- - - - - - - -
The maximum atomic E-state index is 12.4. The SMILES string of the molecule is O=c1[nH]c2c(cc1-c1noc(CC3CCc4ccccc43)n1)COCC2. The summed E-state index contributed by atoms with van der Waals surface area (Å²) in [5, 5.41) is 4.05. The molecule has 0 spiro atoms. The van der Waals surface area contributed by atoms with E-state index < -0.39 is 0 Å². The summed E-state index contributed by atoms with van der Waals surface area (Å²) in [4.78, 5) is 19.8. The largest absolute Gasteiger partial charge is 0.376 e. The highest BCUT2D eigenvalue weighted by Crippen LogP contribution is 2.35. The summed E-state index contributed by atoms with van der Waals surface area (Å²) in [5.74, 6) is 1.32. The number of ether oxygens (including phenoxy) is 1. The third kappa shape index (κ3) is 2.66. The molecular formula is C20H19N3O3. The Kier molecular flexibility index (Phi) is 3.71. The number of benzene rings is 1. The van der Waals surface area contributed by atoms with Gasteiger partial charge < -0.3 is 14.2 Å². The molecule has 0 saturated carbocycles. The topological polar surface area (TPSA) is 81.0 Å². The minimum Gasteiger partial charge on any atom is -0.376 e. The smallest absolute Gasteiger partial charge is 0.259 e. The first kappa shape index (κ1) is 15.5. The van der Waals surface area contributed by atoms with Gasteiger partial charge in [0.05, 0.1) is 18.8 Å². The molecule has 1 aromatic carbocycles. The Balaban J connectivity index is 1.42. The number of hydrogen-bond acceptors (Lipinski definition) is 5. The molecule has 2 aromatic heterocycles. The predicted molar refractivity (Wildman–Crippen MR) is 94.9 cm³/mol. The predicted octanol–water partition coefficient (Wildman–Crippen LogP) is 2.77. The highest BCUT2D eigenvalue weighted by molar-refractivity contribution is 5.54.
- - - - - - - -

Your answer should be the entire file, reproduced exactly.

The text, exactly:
The maximum atomic E-state index is 12.4. The SMILES string of the molecule is O=c1[nH]c2c(cc1-c1noc(CC3CCc4ccccc43)n1)COCC2. The summed E-state index contributed by atoms with van der Waals surface area (Å²) in [5, 5.41) is 4.05. The molecule has 0 spiro atoms. The van der Waals surface area contributed by atoms with E-state index < -0.39 is 0 Å². The summed E-state index contributed by atoms with van der Waals surface area (Å²) in [4.78, 5) is 19.8. The largest absolute Gasteiger partial charge is 0.376 e. The highest BCUT2D eigenvalue weighted by Crippen LogP contribution is 2.35. The summed E-state index contributed by atoms with van der Waals surface area (Å²) in [5.74, 6) is 1.32. The number of ether oxygens (including phenoxy) is 1. The third kappa shape index (κ3) is 2.66. The molecular formula is C20H19N3O3. The Kier molecular flexibility index (Phi) is 3.71. The number of benzene rings is 1. The van der Waals surface area contributed by atoms with Gasteiger partial charge < -0.3 is 14.2 Å². The molecule has 0 saturated carbocycles. The topological polar surface area (TPSA) is 81.0 Å². The minimum Gasteiger partial charge on any atom is -0.376 e. The smallest absolute Gasteiger partial charge is 0.259 e. The first kappa shape index (κ1) is 15.5. The van der Waals surface area contributed by atoms with Gasteiger partial charge in [0.05, 0.1) is 18.8 Å². The molecule has 1 aromatic carbocycles. The Balaban J connectivity index is 1.42. The number of hydrogen-bond acceptors (Lipinski definition) is 5. The molecule has 2 aromatic heterocycles. The predicted molar refractivity (Wildman–Crippen MR) is 94.9 cm³/mol. The predicted octanol–water partition coefficient (Wildman–Crippen LogP) is 2.77. The highest BCUT2D eigenvalue weighted by molar-refractivity contribution is 5.54.